Vidal Tan’s Original Manuscript
By Dean Vidal A. Tan
Philippine Collegian, Graduation issue, 1941
(Transcribed from the UP College of Engineering 75 Years Yearbook)
With the mounting complexity of our fast changing problems, the demands on engineering education and on the engineer increase both in variety and acuteness. Implements and techniques that are modern today become obsolete tomorrow. Startling inventions this year become more historical exhibits the next year. Achievements once marveled at and considered as wonders of engineering skill become commonplace a few years later.
Before these fast moving scenes and standards, engineering education, more than any other branch of learning, faces a real problem. It is conceivably possible that the training we give to our students become antiquated upon their graduation. There is real danger in that as we try to prepare our students for life, they find themselves upon graduation prepared for life that was, instead of for a life that is to be. Hence the preparation of an engineering curriculum is a work of utmost importance.
In preparing our course of study, we must guard against being influenced too much by our environment. This statement may sound like an educational heresy. It refers to an evil from which American higher education has been suffering. In their attempt to fit their curricula for conditions as they exist, American educators have clogged their curricula with a multiplicity of special courses designed to meet special needs. Courses have been divided and subdivided into minute branches and sub-branches intended to prepare a student for a definite work which may no longer be there when he graduates. This is what I mean by the danger of allowing our environment to shape our educational program.
Under a fast changing world there is only one safe way of preparing the student for life: teach him how to think. And let his thinking be built around an inner structure consisting of unchanging fundamental principles and sound methods of thought. This kind of training affords the student a better chance to survive in an ever shifting environment.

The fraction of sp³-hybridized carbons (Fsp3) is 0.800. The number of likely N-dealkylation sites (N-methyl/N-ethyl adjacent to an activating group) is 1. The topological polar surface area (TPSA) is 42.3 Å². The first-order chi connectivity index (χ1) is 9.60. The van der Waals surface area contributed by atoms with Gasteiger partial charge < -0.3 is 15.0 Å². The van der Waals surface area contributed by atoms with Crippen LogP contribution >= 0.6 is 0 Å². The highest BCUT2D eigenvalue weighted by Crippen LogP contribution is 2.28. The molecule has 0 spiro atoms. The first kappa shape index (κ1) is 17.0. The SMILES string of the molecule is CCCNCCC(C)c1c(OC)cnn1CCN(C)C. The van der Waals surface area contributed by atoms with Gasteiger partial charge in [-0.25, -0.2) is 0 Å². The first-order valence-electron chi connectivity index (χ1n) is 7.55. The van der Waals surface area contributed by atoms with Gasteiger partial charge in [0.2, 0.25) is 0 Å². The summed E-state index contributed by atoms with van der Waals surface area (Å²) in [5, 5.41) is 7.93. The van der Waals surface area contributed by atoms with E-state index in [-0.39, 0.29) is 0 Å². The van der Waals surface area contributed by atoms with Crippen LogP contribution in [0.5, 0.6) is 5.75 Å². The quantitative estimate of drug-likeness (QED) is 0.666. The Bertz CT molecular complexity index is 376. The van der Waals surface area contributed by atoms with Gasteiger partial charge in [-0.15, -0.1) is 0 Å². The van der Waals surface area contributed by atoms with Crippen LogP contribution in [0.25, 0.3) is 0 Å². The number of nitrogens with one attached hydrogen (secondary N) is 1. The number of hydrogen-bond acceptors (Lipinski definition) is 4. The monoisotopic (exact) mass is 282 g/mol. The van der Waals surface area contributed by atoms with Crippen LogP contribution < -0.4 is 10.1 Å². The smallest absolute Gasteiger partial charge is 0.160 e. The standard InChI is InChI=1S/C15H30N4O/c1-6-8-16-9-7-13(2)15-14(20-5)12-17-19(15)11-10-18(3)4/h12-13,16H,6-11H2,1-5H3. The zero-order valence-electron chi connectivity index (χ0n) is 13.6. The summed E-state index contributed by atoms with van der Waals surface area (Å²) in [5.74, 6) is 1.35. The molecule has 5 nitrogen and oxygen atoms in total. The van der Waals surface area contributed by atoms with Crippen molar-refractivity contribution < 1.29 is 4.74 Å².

In the light of this theory, the curriculum of the College of Engineering is being revised. More emphasis will be given to fundamental subjects, even at the expense of specialized narrow fields. When a student graduates under this proposed curriculum, he may be discouraged to find that he could not even do this or that specific job at once. He may not even shine in a board examination, as the questions are made. But in the long run, his thorough training in mathematics, physics, chemistry, mechanics, strength of materials, thermodynamics, and other fundamental subjects will enable him to tackle new problems, problems he never saw before; while his neighbor trained to a particular kind of work finds himself lost before a problem he has not seen in the book before.
According to this plan, the field for specialization will be placed in the fifth year, after the student has perhaps gone in practice and has settled down to a chosen line of work. This fifth year should be most fruitful for him and stimulating to the faculty. It will be mostly in the nature of graduate study and research.
Side by side with emphasis on fundamentals, the proposed curriculum will have more humanities. It must be recognized that the engineer cannot get along with only his technical training. It is clear that he is a part of the community and as such should know that community. The engineer lives in a world of human beings, works for men and under men; lives with men and depends on men for his success and happiness. His preparation would be one-sided and inadequate if he only learns how to deal with nature.
But this curriculum has disadvantages that might discourage men of little vision. In as much as board and civil service examinations are made by men of experience, many of their questions will likely be on specialized fields. The young engineer might find them quite baffling. He will not likely do better than a man prepared and coached to pass a board examination. He should however find comfort in the thought that topping a board examination is not the aim of engineering education, although he is not excused for failing one. The glory of this feat comes when new problems arise and new difficulties present themselves. Then the man who has had a thorough training in the fundamentals will find himself equipped to face the new issues, because his mind has been trained to think.
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